New AB 32 Lawsuit Challenges Use of Offsets — Our Analysis

By Prof. Alan Ramo and Luthien Niland, 3rd year law student (revised and reposted 4.9.12).

Non-profit groups Citizens Climate Lobby and Our Children’s Earth Foundation recently filed the next challenge to the California Global Warming Solutions Act of 2006 (known as AB 32), the greenhouse gas regulatory regime, in the Superior Court of California, San Francisco County.  Their complaint (retrievable here) challenges the offset program in the Cap-and-Trade regulation recently promulgated by the California Air Resources Board (ARB), the Act’s implementing agency, specifically asserting that allowing these offsets will undercut the greenhouse gas emission reduction goals of AB 32.  See California Health and Safety Code sections 38500-99.

The authors of this blog believe the plaintiffs may have uncovered a potential flaw in AB 32’s Cap-and-Trade program design.  Whether this flaw will have practical consequences is discussed below.  Further, whether this flaw rises to a legal dimension prior to the actual awards of offsets is also discussed below.  (This is a long article, for a blog, but the importance of the issue and the complicated Cap-And-Trade regulatory concepts make it unavoidable.)

The Cap-and-Trade program establishes an overall declining cap on greenhouse gas (GHG) emissions for California, which is then met by limiting annual emissions of GHGs from major sources.  In order to monitor and enforce emission reductions, sources are required to obtain and submit to the ARB “allowances” that equal their total emissions.  If a source is going to exceed its allotted emissions in a particular year, the source may purchase allowances from other entities or use allowances that it saved, or “banked,” from previous years.

Sources that are unable to meet their GHG emission reduction obligations can also use other “compliance instruments” to meet their required limits.  These “compliance instruments” take the form of offsets, which are “voluntary greenhouse gas reductions made by entities not otherwise participating in the Cap-and-Trade Program.”  To encourage GHG emission reductions in a variety of sectors and reduce the cost of compliance, the ARB’s regulations allow facilities to meet up to 8% of their compliance obligations with offsets.  17 CCR § 95854(b)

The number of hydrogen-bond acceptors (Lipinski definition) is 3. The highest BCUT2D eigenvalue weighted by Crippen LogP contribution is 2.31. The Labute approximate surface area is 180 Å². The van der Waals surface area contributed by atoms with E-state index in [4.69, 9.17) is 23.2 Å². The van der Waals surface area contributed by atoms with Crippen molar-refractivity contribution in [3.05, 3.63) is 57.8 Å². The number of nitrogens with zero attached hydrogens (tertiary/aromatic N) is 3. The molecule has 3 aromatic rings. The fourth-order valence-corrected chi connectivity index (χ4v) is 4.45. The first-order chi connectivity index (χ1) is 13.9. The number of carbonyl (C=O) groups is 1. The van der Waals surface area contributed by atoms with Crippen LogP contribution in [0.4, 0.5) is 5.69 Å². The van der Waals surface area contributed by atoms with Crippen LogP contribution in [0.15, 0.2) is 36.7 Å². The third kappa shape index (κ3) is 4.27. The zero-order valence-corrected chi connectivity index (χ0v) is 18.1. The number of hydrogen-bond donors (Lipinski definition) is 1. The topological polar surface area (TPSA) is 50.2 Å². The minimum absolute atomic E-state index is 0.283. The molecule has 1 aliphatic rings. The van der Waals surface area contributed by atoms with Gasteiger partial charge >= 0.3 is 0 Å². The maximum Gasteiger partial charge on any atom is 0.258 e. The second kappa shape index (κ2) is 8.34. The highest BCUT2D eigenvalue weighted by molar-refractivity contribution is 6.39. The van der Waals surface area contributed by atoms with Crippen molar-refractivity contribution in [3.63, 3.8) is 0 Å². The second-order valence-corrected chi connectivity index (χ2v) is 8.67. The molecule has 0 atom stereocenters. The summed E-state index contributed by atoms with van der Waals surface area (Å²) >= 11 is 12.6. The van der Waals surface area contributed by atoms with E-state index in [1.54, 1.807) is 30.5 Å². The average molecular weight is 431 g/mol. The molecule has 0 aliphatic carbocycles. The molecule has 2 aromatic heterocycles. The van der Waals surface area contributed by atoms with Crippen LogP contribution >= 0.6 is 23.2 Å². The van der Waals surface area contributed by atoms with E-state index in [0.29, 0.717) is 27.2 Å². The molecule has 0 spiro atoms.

Allowing sources to meet their AB 32 obligations using practices besides direct GHG emission reductions requires careful scrutiny to ensure that the practices are indeed reducing GHG emissions, rather than creating a smokescreen of regulations to give the appearance that GHG emissions are being reduced.  To ensure that this was occurring, the legislature mandated that all market-based compliance mechanisms, such as offsets, be “real, permanent, quantifiable, verifiable, and enforceable.”  Health and Safety Code § 38562(d)(2).  Just as importantly, and what serves as the basis of this complaint, is that GHG reductions achieved by the program must be “in addition to any greenhouse gas emission reduction otherwise required by law or regulation, and any greenhouse gas emission reduction that would otherwise occur.”  Id.

The ARB has defined “in addition” to mean exceeding GHG reductions that would occur in a :conservative-business-as-usual scenario”, or in the absence of the financial incentives provided by offset credits.  17 CCR 95802.  In other words, reductions are in addition to GHG reductions that would otherwise occur, and therefore eligible for offset credits, if they would not have occurred without the financial incentives provided by the the ARB offset program.

Plaintiffs are alarmed by what they view as the subjective nature of these definitions.  Further, on their face, the regulations seem to acknowledge that there is a  risk that there will be offsets that are in fact not additional.  “Conservative” is defined, for example, to mean “in the context of offsets, utilizing project baseline assumptions, emission factors, and methodologies that are more likely than not to understate net GHG reductions or GHG removal enhancements for an offset project to address uncertainties affecting the calculation or measurement of GHG reductions or GHG removal enhancements.” 17 CCR § 95802(a)(60).